Mircosoft, highlighted some of the cyber security challenges employees and companies have been facing. This includes poor password hygiene and use of personal devices is among the security issues arising as employees continue working from home.

Latest research carried out by Microsoft Ireland and Amárach among 500 employees and 200 decision makers in September 2020 revealed more then quarter employees said to have experiences cyber-attack personally.

Similar concerns about the security of confidential data that they share with colleagues, and one-fifth said their data is more vulnerable while working from home. Almost one-third, however, still use personal emails to share confidential work materials.

One-third of employees said they use the same password to log into both work and personal devices, and 43% have unregulated access to work documents from their homes.

On the employer side, 36% said they had pivoted to a remote setting quickly earlier this year and are only retrofitting security, privacy and workplace procedures now. Almost half (45%) have asked their staff to use personal devices for work since the pandemic started, and 42% have yet to secure those devices.

41% of the companies surveyed said they are having difficulties remaining GDPR-compliant because of Covid-related work changes.

Remote cybersecurity responsibilities “Cyberhackers are opportunistic, skilled and relentless,” said Des Ryan, Microsoft Ireland’s solutions director. “They have become adept at evolving their techniques to increase success rates, whether by experimenting with different phishing lures, adjusting the types of attacks they execute or finding new ways to hide their work. ”Microsoft said that it blocked more than 13bn malicious and suspicious emails globally in 2019. The most common reason for incident responses between October 2019 and July 2020 was ransomware. Popular ploys used by attackers included reconnaissance, credential harvesting, malware and VPN exploits.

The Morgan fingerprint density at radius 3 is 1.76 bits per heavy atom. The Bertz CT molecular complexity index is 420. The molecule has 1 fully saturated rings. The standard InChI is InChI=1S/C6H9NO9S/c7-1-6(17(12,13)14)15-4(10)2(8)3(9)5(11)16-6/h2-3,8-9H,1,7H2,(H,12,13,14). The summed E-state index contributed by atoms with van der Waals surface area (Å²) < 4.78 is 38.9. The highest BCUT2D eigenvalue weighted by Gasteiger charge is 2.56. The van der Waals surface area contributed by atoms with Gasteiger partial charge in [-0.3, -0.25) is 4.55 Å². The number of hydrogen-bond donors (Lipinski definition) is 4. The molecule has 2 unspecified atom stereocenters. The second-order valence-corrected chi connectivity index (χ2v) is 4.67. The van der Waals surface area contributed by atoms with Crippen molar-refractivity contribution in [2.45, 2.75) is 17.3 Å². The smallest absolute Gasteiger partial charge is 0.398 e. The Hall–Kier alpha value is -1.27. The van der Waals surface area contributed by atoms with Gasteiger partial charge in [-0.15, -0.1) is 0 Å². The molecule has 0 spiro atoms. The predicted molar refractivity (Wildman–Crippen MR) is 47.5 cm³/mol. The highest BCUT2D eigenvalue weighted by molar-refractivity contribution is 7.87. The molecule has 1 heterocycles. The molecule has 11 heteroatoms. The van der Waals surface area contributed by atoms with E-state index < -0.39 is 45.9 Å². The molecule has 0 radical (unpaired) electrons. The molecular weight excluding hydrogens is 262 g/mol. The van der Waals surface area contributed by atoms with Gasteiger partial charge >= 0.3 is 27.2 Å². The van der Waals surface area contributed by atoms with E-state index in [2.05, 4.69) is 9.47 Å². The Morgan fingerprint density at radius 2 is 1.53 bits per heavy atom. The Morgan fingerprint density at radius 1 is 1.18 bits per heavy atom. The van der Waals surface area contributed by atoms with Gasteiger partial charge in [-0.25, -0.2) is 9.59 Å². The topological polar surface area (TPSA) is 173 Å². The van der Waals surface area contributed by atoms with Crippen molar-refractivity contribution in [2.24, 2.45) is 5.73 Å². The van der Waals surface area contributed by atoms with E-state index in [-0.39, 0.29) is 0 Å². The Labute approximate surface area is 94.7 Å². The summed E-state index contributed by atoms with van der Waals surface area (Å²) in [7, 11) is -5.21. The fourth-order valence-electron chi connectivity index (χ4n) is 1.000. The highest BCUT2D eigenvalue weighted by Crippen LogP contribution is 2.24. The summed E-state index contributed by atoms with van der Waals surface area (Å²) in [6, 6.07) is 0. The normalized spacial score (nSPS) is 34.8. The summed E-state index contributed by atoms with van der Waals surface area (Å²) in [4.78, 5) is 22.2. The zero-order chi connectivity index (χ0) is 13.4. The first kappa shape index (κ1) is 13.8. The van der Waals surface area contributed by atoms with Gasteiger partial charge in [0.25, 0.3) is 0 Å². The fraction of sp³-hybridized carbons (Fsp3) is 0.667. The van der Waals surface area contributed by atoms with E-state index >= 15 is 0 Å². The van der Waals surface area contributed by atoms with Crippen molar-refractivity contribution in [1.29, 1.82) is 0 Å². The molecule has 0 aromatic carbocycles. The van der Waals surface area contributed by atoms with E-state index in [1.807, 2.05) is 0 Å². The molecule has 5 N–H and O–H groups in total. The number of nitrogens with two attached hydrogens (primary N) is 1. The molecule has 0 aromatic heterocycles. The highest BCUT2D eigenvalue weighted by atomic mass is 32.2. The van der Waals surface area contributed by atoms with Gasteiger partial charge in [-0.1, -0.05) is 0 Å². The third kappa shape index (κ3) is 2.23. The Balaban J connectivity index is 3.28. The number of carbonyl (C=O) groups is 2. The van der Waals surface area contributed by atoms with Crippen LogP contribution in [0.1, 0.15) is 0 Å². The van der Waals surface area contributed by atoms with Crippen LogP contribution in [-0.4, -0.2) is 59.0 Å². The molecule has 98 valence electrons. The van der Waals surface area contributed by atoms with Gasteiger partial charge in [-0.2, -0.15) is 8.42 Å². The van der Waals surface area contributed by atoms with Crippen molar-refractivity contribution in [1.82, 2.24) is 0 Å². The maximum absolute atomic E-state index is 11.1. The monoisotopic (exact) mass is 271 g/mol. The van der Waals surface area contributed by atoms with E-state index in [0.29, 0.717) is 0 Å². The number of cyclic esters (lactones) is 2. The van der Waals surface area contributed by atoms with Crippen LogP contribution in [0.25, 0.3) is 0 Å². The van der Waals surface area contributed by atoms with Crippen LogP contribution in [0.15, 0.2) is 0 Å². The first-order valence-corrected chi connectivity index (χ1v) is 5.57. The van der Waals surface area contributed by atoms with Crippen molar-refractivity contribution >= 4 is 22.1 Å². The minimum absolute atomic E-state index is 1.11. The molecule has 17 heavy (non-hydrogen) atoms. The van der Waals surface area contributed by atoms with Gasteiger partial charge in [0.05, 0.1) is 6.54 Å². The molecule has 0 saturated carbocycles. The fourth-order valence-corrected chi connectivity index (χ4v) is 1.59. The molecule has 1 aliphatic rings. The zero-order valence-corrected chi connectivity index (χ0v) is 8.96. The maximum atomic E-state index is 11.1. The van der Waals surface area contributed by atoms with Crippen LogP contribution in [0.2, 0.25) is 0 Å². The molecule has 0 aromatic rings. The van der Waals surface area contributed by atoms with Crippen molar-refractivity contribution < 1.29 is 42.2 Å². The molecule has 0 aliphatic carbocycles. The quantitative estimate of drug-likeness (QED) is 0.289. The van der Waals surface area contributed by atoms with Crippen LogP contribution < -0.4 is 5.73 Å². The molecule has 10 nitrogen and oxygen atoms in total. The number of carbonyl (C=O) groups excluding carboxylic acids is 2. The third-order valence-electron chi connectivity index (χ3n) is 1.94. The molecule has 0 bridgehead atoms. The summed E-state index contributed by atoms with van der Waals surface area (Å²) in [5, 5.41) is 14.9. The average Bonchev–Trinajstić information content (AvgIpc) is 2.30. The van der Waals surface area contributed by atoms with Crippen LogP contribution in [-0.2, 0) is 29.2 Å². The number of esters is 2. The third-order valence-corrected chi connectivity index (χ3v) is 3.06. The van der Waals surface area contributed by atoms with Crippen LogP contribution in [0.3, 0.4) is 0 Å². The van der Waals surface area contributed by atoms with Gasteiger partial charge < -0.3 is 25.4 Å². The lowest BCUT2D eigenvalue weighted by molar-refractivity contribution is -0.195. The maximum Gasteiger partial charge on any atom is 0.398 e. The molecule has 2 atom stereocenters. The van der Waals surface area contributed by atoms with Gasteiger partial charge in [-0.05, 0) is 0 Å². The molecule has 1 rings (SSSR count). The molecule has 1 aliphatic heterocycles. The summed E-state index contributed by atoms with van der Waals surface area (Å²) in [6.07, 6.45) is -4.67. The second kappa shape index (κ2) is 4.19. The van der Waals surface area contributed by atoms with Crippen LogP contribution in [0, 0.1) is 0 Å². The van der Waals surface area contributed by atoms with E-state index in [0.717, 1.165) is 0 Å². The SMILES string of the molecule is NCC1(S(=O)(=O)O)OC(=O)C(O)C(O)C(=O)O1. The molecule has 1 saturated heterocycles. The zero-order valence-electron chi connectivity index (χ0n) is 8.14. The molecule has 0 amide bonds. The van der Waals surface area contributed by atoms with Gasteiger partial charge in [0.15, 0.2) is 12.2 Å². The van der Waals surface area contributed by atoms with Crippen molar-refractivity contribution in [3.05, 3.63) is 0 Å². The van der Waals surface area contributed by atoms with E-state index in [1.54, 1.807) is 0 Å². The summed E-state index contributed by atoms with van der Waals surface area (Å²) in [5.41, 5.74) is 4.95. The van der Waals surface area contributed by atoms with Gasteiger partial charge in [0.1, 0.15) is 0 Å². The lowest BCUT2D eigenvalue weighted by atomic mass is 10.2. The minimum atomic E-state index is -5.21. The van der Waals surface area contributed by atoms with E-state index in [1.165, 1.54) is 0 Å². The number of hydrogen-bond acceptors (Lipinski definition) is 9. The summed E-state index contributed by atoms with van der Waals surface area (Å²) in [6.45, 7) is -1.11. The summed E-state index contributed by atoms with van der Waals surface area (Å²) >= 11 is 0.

“While our physical work locations may have changed, our responsibilities in protecting organisational data and complying to data regulations have not,” Ryan added.

Paving the way for a more secure hybrid future
Microsoft also touched on future workplace trends in its report. Of the people surveyed, 58% said that a hybrid workforce is on the cards. This is in line with another recent Microsoft Ireland report, in which almost half of respondents said they see their employees working remotely in future.

In the new cybersecurity report, 57% said they feel more confident about using cloud-based services such as productivity tools while working from home. But 41% of employers said that Ireland is lacking in terms of digital services and technologies for new ways of working.

To mitigate the cyber security risks associated with continued remote working, 38% have already begun to increase training for employees and a further 52% said they will prioritize this next year.

Given the poor password hygiene among many workers, 44% of them said they would be open to password alternatives such as biometric verification.

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